Identifying and responding to concerns of child sexual abuse is challenging for practitioners. It remains the case that the majority of child sexual abuse goes unidentified and unreported in childhood. We cannot expect children to disclose abuse in order for it to be identified and responded to. We need to ensure that professionals working with children have the knowledge, confidence and support to be professionally curious and act appropriately in order to safeguard and support children where there are concerns of sexual abuse. The CSA Centre seeks to build confidence in the workforce to address CSA by improving the access to, and embedding of, evidence within practice.
In 2018 the CSA Centre developed the CSA Practice Leads Programme, an intensive programme of training and development which sought to build practitioners’ understanding and confidence in identifying and responding to CSA, and support them to cascade their learning within their services. Between October 2018 and January 2020 it was piloted in three local authorities and one a national charity supporting adults primarily with substance misuse support needs who are likely to be survivors of child sexual abuse. The evaluation of the pilot provides strong evidence of the programme's quality and value in enabling local authorities to improve their identification and response to concerns of CSA.
We are now preparing to pilot the CSA Practice Leads Programme with multi-agency groups and in light of the likely continued social distancing requirements we will be adapting the programme for remote delivery.
Piloting the CSA Practice Leads Programme in social work
Improving the social work response to child sexual abuse is essential both in terms of reducing the long term impact of sexual abuse on individuals and their families, but also on public services and society as a whole. Research has shown that many social workers lack training on CSA and therefore do not have the knowledge, skills and confidence to work effectively with cases where there are concerns of CSA. By establishing an evidence-informed understanding of sexual abuse and offending amongst social workers, team managers and early help services, we can increase safe, confident, competent and proportionate responses to such cases.
The pilot of the CSA Practice Leads Programme in three local authority children's services comprised 10 days of small-group learning sessions, held over 10 months, including half-day reflective case discussions connecting evidence to ‘on the ground’ practice experiences. The programme covered key areas for understanding and addressing CSA identified through the CSA Centre’s research, scoping work and engagement with the sector:
- the scale, nature and impact of CSA;
- disclosures and the social work role;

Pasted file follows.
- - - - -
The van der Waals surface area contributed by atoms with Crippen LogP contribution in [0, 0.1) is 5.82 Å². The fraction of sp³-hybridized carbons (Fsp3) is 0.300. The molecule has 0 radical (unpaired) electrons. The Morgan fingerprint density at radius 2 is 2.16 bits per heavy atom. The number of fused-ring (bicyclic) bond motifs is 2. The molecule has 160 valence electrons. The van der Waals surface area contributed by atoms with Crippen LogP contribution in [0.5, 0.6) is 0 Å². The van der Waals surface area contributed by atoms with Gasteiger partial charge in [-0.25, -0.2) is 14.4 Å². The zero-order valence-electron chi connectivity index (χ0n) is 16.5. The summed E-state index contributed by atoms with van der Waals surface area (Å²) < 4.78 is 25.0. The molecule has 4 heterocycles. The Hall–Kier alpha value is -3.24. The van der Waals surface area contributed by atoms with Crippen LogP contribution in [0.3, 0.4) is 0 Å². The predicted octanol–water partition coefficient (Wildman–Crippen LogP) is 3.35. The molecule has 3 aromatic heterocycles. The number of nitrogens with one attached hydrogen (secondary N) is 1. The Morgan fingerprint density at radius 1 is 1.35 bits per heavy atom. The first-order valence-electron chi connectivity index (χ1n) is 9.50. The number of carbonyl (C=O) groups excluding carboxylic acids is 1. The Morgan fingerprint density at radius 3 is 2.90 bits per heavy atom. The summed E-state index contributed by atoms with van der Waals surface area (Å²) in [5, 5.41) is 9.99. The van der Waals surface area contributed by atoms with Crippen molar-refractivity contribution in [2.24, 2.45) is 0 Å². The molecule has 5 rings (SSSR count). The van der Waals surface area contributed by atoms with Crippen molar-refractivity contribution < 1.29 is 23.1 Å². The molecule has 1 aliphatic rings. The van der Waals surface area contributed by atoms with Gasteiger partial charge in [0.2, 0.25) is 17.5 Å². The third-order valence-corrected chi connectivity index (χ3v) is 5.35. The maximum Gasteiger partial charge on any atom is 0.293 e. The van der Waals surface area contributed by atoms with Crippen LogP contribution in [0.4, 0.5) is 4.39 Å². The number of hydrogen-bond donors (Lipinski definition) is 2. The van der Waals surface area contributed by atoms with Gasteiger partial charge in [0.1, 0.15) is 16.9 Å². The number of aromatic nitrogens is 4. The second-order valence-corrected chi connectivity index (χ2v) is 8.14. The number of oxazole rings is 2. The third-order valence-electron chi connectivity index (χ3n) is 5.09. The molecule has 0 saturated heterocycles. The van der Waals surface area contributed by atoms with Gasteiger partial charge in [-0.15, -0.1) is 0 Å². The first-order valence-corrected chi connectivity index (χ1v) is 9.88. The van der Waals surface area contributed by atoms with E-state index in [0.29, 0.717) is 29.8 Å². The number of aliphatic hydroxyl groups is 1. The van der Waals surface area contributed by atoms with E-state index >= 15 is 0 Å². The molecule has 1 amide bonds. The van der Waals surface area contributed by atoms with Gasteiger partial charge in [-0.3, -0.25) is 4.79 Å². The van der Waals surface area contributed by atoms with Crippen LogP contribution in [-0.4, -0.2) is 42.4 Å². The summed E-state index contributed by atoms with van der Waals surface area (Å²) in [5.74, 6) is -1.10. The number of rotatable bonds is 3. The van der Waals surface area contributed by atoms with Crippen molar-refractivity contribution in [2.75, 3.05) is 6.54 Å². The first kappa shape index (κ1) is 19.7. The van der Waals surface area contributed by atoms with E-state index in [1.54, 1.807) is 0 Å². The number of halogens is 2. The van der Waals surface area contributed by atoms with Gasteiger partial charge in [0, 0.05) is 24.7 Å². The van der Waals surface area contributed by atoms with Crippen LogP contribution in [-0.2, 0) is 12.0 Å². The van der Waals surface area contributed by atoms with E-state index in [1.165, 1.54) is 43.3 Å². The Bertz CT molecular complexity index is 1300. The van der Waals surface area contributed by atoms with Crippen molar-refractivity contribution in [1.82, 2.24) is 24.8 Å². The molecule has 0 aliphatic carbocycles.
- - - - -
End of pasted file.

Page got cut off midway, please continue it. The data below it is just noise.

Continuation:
- CSA in different contexts (intra-familial, online-facilitated, CSE);
- working with children and non-offending parents/carers;
- working with children and young people who display harmful sexual behaviour;
- women who sexually abuse children;
- working with survivors;
- child wellbeing and the child protection process.
This report presents the findings from an evaluation of the pilot programme which was carried out by the CSA Centre’s research and evaluation team at the end of the programme. It sought to explore the implementation of the programme and assess the extent to which it achieved its intended outcomes. This evaluation report provides strong evidence of the programme’s quality and value in enabling local authorities to improve their identification and response to concerns around CSA. Key findings include:
- There was strong evidence of the programme’s impact on participants’ knowledge, skills and confidence in identifying and responding to CSA concerns; this had enhanced their practice and enabled them to develop as specialists within their teams and wider organisations.
- The quality of the programme’s delivery emerged strongly in participants’ feedback; they had particularly valued that such a sensitive and complex subject had been approached in a manner that felt both positive and safe.
- CSA Practice Leads were disseminating their learning by sharing resources and delivering presentations to wider teams. They were also starting to support colleagues to overcome the fear and uncertainty that surrounds concerns of CSA, and, at times, were challenging them to ask direct questions and not let CSA concerns be put aside owing to lack of proof.
“The programme has given me the confidence to talk about sexual abuse and has provided me with tools where I believe I could support children and families a lot more effectively than previously”. (Participant)
“I have found the course incredibly useful and thought provoking and I feel it has absolutely enhanced my practice.” (Participant)
The CSA Centre is committed to supporting practitioners to improve our collective response to child sexual abuse, as we look to the future development of the CSA Practice Leads Programme we will consider how to best support CSA Practice Leads to continue disseminating their learning and how to review the longer-term impact the programme has on local authorities’ response to concerns of CSA. The evaluation of the programme pilot in adult substance misuse services will also be published this summer.